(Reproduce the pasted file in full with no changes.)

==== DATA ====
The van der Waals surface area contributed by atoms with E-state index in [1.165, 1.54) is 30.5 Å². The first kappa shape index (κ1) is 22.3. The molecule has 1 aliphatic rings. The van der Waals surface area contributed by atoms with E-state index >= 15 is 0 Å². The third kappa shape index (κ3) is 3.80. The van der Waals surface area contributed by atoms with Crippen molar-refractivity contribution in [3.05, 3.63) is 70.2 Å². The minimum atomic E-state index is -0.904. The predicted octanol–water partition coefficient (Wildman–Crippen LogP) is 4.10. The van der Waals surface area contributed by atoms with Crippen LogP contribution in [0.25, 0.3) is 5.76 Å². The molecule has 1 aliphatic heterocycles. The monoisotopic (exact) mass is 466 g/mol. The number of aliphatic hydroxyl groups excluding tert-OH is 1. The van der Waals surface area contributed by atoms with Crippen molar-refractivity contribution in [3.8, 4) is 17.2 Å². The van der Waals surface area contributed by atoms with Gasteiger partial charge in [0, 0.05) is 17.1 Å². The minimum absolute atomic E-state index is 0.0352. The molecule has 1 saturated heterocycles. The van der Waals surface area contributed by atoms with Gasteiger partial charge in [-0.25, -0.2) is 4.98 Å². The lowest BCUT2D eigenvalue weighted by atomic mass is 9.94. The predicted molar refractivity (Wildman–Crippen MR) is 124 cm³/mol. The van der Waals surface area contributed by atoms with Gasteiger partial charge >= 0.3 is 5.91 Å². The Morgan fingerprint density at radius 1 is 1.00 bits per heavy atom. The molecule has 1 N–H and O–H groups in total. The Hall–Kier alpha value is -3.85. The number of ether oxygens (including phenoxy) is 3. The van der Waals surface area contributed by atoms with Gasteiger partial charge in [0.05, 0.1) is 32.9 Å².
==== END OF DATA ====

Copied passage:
The van der Waals surface area contributed by atoms with E-state index in [1.165, 1.54) is 30.5 Å². The first kappa shape index (κ1) is 22.3. The molecule has 1 aliphatic rings. The van der Waals surface area contributed by atoms with E-state index >= 15 is 0 Å². The third kappa shape index (κ3) is 3.80. The van der Waals surface area contributed by atoms with Crippen molar-refractivity contribution in [3.05, 3.63) is 70.2 Å². The minimum atomic E-state index is -0.904. The predicted octanol–water partition coefficient (Wildman–Crippen LogP) is 4.10. The van der Waals surface area contributed by atoms with Crippen LogP contribution in [0.25, 0.3) is 5.76 Å². The molecule has 1 aliphatic heterocycles. The monoisotopic (exact) mass is 466 g/mol. The number of aliphatic hydroxyl groups excluding tert-OH is 1. The van der Waals surface area contributed by atoms with Crippen molar-refractivity contribution in [3.8, 4) is 17.2 Å². The van der Waals surface area contributed by atoms with Gasteiger partial charge in [0, 0.05) is 17.1 Å². The minimum absolute atomic E-state index is 0.0352. The molecule has 1 saturated heterocycles. The van der Waals surface area contributed by atoms with Gasteiger partial charge in [-0.25, -0.2) is 4.98 Å². The lowest BCUT2D eigenvalue weighted by atomic mass is 9.94. The predicted molar refractivity (Wildman–Crippen MR) is 124 cm³/mol. The van der Waals surface area contributed by atoms with Gasteiger partial charge >= 0.3 is 5.91 Å². The Morgan fingerprint density at radius 1 is 1.00 bits per heavy atom. The molecule has 1 N–H and O–H groups in total. The Hall–Kier alpha value is -3.85. The number of ether oxygens (including phenoxy) is 3. The van der Waals surface area contributed by atoms with Gasteiger partial charge in [0.05, 0.1) is 32.9 Å².